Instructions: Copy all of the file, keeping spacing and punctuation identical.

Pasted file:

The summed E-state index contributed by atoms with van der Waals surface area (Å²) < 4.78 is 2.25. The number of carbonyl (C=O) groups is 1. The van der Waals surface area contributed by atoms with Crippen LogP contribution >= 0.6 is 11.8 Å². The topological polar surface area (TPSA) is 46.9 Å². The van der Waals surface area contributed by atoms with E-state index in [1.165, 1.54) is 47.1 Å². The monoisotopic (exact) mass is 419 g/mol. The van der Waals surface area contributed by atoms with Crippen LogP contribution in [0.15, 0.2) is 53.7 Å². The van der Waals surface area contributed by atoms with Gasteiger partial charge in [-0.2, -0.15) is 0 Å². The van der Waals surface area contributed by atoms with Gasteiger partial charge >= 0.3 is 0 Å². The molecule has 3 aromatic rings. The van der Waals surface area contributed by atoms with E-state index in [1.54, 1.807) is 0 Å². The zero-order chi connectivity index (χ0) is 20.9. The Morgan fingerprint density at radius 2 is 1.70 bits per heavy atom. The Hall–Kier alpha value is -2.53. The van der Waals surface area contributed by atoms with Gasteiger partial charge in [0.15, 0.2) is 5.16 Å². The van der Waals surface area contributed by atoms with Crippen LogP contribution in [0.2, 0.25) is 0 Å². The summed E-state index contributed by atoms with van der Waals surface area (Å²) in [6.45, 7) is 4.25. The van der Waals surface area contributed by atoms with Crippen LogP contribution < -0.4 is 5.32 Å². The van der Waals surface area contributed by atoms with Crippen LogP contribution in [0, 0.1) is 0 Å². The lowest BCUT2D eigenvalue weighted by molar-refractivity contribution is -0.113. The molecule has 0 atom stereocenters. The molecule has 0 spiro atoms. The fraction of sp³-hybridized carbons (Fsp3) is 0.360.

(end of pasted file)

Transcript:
The summed E-state index contributed by atoms with van der Waals surface area (Å²) < 4.78 is 2.25. The number of carbonyl (C=O) groups is 1. The van der Waals surface area contributed by atoms with Crippen LogP contribution >= 0.6 is 11.8 Å². The topological polar surface area (TPSA) is 46.9 Å². The van der Waals surface area contributed by atoms with E-state index in [1.165, 1.54) is 47.1 Å². The monoisotopic (exact) mass is 419 g/mol. The van der Waals surface area contributed by atoms with Crippen LogP contribution in [0.15, 0.2) is 53.7 Å². The van der Waals surface area contributed by atoms with Gasteiger partial charge in [-0.2, -0.15) is 0 Å². The van der Waals surface area contributed by atoms with Gasteiger partial charge >= 0.3 is 0 Å². The molecule has 3 aromatic rings. The van der Waals surface area contributed by atoms with E-state index in [1.54, 1.807) is 0 Å². The zero-order chi connectivity index (χ0) is 20.9. The Morgan fingerprint density at radius 2 is 1.70 bits per heavy atom. The Hall–Kier alpha value is -2.53. The van der Waals surface area contributed by atoms with Gasteiger partial charge in [0.15, 0.2) is 5.16 Å². The van der Waals surface area contributed by atoms with Crippen LogP contribution in [0.2, 0.25) is 0 Å². The summed E-state index contributed by atoms with van der Waals surface area (Å²) in [6.45, 7) is 4.25. The van der Waals surface area contributed by atoms with Crippen LogP contribution < -0.4 is 5.32 Å². The van der Waals surface area contributed by atoms with Crippen LogP contribution in [0, 0.1) is 0 Å². The lowest BCUT2D eigenvalue weighted by molar-refractivity contribution is -0.113. The molecule has 0 atom stereocenters. The molecule has 0 spiro atoms. The fraction of sp³-hybridized carbons (Fsp3) is 0.360.